WHITMAN — The Board of Selectmen are holding a day-long strategic planning workshop on Saturday, Oct. 23 and are seeking selected members of the public to participate in or observe sessions.
Five members of the public will be selected from those expressing interest to Town Administrator Lincoln Heineman to participate in the morning session articulating the town’s mission and the general public is welcome and encouraged to attend and observe that and an afternoon discussion session.
“I just want to make sure the right people are in the room there, who the board wants,” Heineman said. Selectmen Chairman Dr. Carl Kowalski said there has to be enough publicity about the workshop so that interested citizens know about it. “This is a public meeting, so anyone can attend. I think the key is who is participating actively in the small groups and who isn’t.”
Heineman said there have already been some members of the public who have expressed interest in participating.
“There are some members of the public you would expect to show an interest, who didn’t know about it,” Kowalski said. “We do need to make sure that we reach out enough so that enough interested people are here at the meeting. … Otherwise it’s not a vision that’s shared with the town — it’s something that a small group of people come up with.”
Consultant Ann Donner updated the board on the process at it’s Tuesday, Oct. 12 meeting.
“One part is focused on Phase 2 strategy development and assessment,” Donner said. “Following that is Phase 3, which is really developing and articulating mission, vision, values and priorities and providing a framework for the two over the next five years.”
The morning mission session will focus on “defining and prioritizing a range of overarching strategic priorities” and to think about what the outcomes would be — “coming up with the language that people feel captures what the town of Whitman stands for,” she said.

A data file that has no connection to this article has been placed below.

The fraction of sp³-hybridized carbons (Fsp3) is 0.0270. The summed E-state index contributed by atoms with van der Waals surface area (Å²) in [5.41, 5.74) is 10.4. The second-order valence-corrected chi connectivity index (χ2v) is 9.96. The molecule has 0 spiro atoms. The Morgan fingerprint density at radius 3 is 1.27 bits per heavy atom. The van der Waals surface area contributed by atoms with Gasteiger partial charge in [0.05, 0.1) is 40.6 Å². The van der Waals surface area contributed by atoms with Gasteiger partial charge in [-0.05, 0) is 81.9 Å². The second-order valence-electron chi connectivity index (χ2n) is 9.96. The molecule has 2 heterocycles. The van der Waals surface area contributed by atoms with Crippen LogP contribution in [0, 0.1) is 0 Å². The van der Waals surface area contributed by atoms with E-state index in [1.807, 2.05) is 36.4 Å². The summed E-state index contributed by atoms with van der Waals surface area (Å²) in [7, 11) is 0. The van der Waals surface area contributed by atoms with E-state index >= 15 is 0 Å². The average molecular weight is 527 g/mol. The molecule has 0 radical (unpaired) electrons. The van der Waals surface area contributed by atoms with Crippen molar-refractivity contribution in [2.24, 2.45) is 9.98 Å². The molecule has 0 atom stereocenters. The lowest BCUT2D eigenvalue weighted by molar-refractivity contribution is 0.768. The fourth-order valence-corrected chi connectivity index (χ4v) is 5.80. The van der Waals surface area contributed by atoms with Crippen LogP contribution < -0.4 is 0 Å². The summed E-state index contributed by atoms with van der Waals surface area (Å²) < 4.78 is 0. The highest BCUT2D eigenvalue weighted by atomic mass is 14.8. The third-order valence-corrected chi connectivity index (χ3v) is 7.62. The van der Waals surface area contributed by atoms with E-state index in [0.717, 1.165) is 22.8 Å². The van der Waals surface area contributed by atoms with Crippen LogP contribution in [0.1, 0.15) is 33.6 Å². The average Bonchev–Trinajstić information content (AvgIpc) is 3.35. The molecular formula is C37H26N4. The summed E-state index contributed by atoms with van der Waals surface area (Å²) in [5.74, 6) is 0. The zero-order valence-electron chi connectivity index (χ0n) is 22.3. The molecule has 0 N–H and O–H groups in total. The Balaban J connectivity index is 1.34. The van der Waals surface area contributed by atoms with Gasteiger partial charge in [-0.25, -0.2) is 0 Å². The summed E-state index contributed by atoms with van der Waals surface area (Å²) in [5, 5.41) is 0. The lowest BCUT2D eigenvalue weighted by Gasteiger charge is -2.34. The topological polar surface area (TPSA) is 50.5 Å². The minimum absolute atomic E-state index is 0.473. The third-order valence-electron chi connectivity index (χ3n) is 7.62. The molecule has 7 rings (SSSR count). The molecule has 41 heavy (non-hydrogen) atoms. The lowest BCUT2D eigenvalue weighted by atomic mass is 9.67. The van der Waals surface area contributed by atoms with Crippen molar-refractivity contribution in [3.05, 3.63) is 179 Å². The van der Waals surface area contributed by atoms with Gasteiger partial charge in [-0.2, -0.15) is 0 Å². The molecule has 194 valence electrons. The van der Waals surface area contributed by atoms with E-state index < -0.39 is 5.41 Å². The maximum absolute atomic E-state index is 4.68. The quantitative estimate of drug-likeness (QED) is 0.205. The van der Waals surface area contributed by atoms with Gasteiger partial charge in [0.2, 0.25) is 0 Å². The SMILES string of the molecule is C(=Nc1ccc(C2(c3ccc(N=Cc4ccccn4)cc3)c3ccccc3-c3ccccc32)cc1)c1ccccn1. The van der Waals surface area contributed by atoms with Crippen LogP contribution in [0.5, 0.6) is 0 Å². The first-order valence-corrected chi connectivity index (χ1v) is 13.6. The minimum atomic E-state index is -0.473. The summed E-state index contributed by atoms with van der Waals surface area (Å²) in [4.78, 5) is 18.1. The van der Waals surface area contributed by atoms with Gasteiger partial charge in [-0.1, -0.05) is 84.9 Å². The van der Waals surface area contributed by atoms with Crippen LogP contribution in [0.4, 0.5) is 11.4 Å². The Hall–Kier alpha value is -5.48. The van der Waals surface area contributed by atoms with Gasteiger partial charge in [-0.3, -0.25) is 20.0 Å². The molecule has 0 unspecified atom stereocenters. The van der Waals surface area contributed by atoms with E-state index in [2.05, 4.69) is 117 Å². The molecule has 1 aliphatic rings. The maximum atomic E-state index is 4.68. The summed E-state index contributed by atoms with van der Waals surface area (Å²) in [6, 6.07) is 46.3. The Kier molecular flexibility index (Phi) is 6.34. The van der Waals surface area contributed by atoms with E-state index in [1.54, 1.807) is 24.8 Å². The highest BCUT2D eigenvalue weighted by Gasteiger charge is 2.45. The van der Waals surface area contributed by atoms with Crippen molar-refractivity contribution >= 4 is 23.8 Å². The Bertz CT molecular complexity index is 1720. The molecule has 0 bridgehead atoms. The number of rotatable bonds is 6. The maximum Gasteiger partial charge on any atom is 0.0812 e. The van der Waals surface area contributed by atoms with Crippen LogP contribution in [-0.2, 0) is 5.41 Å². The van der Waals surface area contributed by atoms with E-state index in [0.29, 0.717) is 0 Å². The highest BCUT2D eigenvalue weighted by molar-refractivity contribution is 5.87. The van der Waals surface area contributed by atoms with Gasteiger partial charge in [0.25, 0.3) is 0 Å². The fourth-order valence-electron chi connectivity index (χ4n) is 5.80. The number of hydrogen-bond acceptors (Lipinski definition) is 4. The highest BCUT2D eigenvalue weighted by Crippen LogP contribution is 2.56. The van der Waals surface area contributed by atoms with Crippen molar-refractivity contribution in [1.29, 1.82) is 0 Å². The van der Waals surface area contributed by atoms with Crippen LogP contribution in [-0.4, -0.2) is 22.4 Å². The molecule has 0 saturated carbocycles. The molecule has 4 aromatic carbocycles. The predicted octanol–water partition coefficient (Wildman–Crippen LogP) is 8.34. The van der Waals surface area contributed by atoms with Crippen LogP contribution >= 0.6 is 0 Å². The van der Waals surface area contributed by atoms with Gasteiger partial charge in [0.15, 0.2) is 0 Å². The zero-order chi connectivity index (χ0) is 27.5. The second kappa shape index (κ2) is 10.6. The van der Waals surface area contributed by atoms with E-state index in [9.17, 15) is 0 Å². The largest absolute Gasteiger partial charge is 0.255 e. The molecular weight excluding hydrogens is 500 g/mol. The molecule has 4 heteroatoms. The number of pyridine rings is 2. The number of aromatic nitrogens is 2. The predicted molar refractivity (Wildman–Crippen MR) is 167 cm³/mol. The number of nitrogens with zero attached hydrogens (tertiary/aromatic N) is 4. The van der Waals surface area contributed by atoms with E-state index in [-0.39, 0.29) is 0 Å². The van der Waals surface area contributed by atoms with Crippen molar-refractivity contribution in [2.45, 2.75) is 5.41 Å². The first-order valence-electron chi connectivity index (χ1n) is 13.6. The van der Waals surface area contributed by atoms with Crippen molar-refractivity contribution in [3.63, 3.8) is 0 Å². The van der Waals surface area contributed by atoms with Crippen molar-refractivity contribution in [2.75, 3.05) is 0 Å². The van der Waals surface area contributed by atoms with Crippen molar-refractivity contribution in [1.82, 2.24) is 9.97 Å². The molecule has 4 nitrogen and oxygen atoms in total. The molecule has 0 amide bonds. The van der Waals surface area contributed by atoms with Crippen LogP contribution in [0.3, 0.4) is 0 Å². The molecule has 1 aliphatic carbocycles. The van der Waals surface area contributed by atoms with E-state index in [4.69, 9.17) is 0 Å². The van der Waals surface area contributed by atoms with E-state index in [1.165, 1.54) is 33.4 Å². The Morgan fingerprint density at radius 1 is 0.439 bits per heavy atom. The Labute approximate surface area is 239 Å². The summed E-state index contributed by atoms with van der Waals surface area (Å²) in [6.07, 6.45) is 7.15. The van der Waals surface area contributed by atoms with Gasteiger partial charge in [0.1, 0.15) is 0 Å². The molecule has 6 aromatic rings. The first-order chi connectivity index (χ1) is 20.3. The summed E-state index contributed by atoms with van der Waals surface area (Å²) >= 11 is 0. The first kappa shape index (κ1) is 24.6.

Donner will facilitate that activity.
“It’s a great solace to know that we’re not just sitting there with a blank piece of paper,” Kowalski said.
The afternoon session will discuss how “everything that we all do contributes to all those strategic priorities” even though it may not be obvious.
She offered mission statements and strategic outlines of communities around the nation, including Fort Collins, Colo.
Selectman Justin Evans asked who else the board should be inviting to the meeting, besides Selectmen, Whitman School Committee, department heads and members of the public to ensure a productive session Oct. 23.
“Or are we getting too big,” he asked.
“The number of participants shouldn’t matter,” Donner said. “Whoever you would like to participate, there’s a way to participate through the way it’s organized.”
Kowalski asked how she envisioned the physical makeup of the Town Hall auditorium for the most effective session — whether, for example, there would be people seated at “a set of tables with X-number of people at it and sharing the results of our conversation at those tables?”
Donner said that was a good setup and that, often, there are guiding questions, depending on the number of people, providing opportunites for breakout sessions.
Selectman Randy LaMattina asked how the regional school district could be completely included.